SERVICE PROVISION

Published: 07/04/2005, Volume II5, No. 5949 Page 8

Primary care trusts have shown 'enterprise and innovation' in designing joint management structures that allow them to combine forces while maintaining their local touch, the NHS Alliance has said.

A report on the ways PCTs have risen to the challenge of balancing the need to have the 'critical mass' to commission services effectively against the need to maintain local engagement includes a range of solutions from joint management arrangements through to associations of PCTs within larger health economies.

The report, Options in PCT Reconfiguration, looks in detail at some arrangements such as joint commissioning and lead commissioning, examining how they contribute to PCTs achieving their key functions.

Professor Edward Peck, director of Birmingham University's Health Services Management Centre and author of the report, said: 'The review looked at the principle of 'subsidiarity', in which activities are undertaken locally unless there are compelling reasons to collectivise them.' For example, lead commissioning enabled PCTs to overcome capacity issues by pooling expertise. Meanwhile, PCT 'associations' allow collaboration on large programmes, such as the national programme for IT. Both arrangements have allowed PCTs to maintain local boards, local clinical engagement and local public health work.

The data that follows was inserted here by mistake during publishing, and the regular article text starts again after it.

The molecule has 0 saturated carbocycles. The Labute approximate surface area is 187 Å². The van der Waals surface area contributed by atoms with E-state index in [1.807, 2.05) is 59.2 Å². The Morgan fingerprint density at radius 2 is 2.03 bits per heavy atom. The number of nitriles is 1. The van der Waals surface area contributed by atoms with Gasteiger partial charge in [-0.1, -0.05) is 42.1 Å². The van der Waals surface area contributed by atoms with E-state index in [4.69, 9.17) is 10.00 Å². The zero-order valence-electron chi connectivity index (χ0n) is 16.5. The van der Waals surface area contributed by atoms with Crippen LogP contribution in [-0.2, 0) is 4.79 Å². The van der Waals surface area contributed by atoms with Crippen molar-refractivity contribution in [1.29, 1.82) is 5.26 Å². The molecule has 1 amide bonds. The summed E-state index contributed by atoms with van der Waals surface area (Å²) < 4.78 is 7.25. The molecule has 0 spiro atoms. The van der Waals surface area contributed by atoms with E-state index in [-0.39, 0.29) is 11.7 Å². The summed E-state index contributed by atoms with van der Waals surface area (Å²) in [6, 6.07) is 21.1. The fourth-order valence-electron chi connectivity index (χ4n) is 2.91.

The report comes out against merger as a way forward. There is little evidence for the positive effects claimed for larger primary care organisations, it says, with studies showing no benefits in terms of performance or cost reductions.

NHS Alliance chief executive Mike Sobanja said: 'We have tried to look at what works. We do not want to see reorganisation thrust on PCTs from the top down.' The work was commissioned by the NHS Alliance prior to publication of A Patient-led NHS last month, which envisages PCTs working in partnership to make commissioning more effective.

NHS chief executive Sir Nigel Crisp told HSJ at the time of publication that he expected the number of PCTs to fall. It is well recognised that the DoH views the current 303 PCTs as unsustainable.

Options in PCT Reconfiguration is available from the NHS Alliance. E-mail office@nhsalliance. org